Once it’s my turn in the que I scan the bagging area for paper bags. I gave up using plastic bags long ago and, unless given no other option, will never use a plastic bag again. If there are no paper bags in sight, I will ask the cashier if there are any available. Unfortunately, this inevitably adds approximately 7 – 12 minutes to the process. The cashier must leave her post and walk around to all the other lines to see if there are any stowed away at those registers. Because there are not, she must now go into the back stock room to obtain more paper bags. Of course there are paper bags back there but she’ll have to pull an unopened box of 8000 bags down, alone, from the top shelf, in order to get them for me. And because she’s a petite Asian woman, this requires finding a step stool, which is no where near the location of the paper bags.
Meanwhile, I am still standing at the register as the line grows behind me. The natives are getting restless. To ease any potential tensions, I will make casual conversation with those around me. I mean, we’re all crowded in here together; why should we stand around staring at our feet, pretending like each other do not exist? I generally comment on someone else’s items to break the ice. “Oh look, you got a red bell pepper. I was thinking about getting one but then I thought to myself that I never get the orange ones so I decided to go a little wild and get one of those instead.”
Usually by the time the cashier returns, the other patrons and I feel like old friends and I’m cracking jokes left and right. I downright entertain the people sometimes. Heck, I took tap dance lessons for a month when I was 12. I’m not afraid to pull it out of my arsenal if the need arises.
However, sometimes, there are people who do not care about my attempts to appease the masses. They just get irritated. One time I was next to this tall, almost Amazonian, woman who was very concerned about her ice cream and the probability of it melting while she waited in the (air conditioned) line. She said that she was in a hurry and hoped that the cashier didn’t take too long. Once it became clear that the cashier was, indeed, “taking too long” she began to shoot me angry sideways glances.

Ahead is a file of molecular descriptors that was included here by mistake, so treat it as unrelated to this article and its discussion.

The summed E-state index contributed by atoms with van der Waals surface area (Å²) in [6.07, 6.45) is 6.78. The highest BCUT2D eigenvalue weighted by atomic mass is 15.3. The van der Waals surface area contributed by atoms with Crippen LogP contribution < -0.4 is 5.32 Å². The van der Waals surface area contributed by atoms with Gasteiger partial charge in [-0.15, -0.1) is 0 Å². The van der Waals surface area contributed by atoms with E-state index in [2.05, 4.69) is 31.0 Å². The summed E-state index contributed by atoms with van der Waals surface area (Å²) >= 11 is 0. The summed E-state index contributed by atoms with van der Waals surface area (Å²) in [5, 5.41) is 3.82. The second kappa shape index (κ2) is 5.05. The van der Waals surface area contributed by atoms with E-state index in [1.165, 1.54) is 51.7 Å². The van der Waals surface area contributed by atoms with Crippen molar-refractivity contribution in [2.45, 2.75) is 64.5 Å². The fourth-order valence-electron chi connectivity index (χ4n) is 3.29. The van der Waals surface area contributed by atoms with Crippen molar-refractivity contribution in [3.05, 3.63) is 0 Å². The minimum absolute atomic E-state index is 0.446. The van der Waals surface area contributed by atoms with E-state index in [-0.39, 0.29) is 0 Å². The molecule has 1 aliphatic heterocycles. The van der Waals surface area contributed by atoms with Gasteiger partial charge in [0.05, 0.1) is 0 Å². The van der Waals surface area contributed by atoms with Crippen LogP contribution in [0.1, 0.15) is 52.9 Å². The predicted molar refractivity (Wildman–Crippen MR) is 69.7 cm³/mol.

Then she brought up the subject of paper versus plastic.
She told me that she loves plastic bags and uses them all the time. “I put them in my trash cans and use them as little trash bags. I never seem to have enough plastic bags around.” Clearly, this was a jab in my eco-friendly direction.
What Ms. Amazonia didn’t realize was that she picked the wrong girl to instigate with on this particular subject.
I talked to her about the ease of going greener, which can be as simple as reusing the plastic bags in her trash cans. I noted that all she would have to do is dump out the contents of one trash can into a larger one at the end of the week and the plastic bags could serve as a reusable protective liner for her trash cans.
I mention that I also recycle my plastic bags, and hint that she can do the same as there is a bin specifically for plastic bag recycling right outside this very grocery store.
I then told her about how I switched over to using biodegradable dog poop bags because, “it just doesn’t make sense to put world’s most biodegradable substance into world’s least biodegradable substance.”
At this point we were nearing fist-fight levels of ire.